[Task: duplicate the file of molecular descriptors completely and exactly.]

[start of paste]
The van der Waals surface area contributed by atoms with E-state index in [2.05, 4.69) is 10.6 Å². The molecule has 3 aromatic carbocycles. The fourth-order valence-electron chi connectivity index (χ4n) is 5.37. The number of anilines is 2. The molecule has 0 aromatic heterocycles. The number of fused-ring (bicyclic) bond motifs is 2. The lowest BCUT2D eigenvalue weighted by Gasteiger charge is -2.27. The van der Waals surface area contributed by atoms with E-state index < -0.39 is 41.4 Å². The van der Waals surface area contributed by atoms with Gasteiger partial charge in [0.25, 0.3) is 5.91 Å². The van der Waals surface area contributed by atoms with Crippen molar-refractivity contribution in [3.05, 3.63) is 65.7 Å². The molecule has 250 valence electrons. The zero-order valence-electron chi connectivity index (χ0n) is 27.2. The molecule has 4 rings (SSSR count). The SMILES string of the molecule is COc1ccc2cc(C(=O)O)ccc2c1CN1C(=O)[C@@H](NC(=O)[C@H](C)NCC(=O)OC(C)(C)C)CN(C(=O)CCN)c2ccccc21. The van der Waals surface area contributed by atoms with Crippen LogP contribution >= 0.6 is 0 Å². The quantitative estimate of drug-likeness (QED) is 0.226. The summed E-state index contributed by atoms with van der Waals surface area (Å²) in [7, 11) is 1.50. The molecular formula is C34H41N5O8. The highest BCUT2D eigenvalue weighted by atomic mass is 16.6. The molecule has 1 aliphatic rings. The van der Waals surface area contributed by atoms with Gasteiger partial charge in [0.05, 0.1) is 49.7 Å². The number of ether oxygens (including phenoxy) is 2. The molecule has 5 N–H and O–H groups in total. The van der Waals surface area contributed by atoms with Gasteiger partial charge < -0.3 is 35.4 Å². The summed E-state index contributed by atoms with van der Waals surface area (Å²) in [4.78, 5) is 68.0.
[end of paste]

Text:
The van der Waals surface area contributed by atoms with E-state index in [2.05, 4.69) is 10.6 Å². The molecule has 3 aromatic carbocycles. The fourth-order valence-electron chi connectivity index (χ4n) is 5.37. The number of anilines is 2. The molecule has 0 aromatic heterocycles. The number of fused-ring (bicyclic) bond motifs is 2. The lowest BCUT2D eigenvalue weighted by Gasteiger charge is -2.27. The van der Waals surface area contributed by atoms with E-state index < -0.39 is 41.4 Å². The van der Waals surface area contributed by atoms with Gasteiger partial charge in [0.25, 0.3) is 5.91 Å². The van der Waals surface area contributed by atoms with Crippen molar-refractivity contribution in [3.05, 3.63) is 65.7 Å². The molecule has 250 valence electrons. The zero-order valence-electron chi connectivity index (χ0n) is 27.2. The molecule has 4 rings (SSSR count). The SMILES string of the molecule is COc1ccc2cc(C(=O)O)ccc2c1CN1C(=O)[C@@H](NC(=O)[C@H](C)NCC(=O)OC(C)(C)C)CN(C(=O)CCN)c2ccccc21. The van der Waals surface area contributed by atoms with Crippen LogP contribution >= 0.6 is 0 Å². The quantitative estimate of drug-likeness (QED) is 0.226. The summed E-state index contributed by atoms with van der Waals surface area (Å²) in [7, 11) is 1.50. The molecular formula is C34H41N5O8. The highest BCUT2D eigenvalue weighted by atomic mass is 16.6. The molecule has 1 aliphatic rings. The van der Waals surface area contributed by atoms with Gasteiger partial charge in [0.05, 0.1) is 49.7 Å². The number of ether oxygens (including phenoxy) is 2. The molecule has 5 N–H and O–H groups in total. The van der Waals surface area contributed by atoms with Gasteiger partial charge < -0.3 is 35.4 Å². The summed E-state index contributed by atoms with van der Waals surface area (Å²) in [4.78, 5) is 68.0.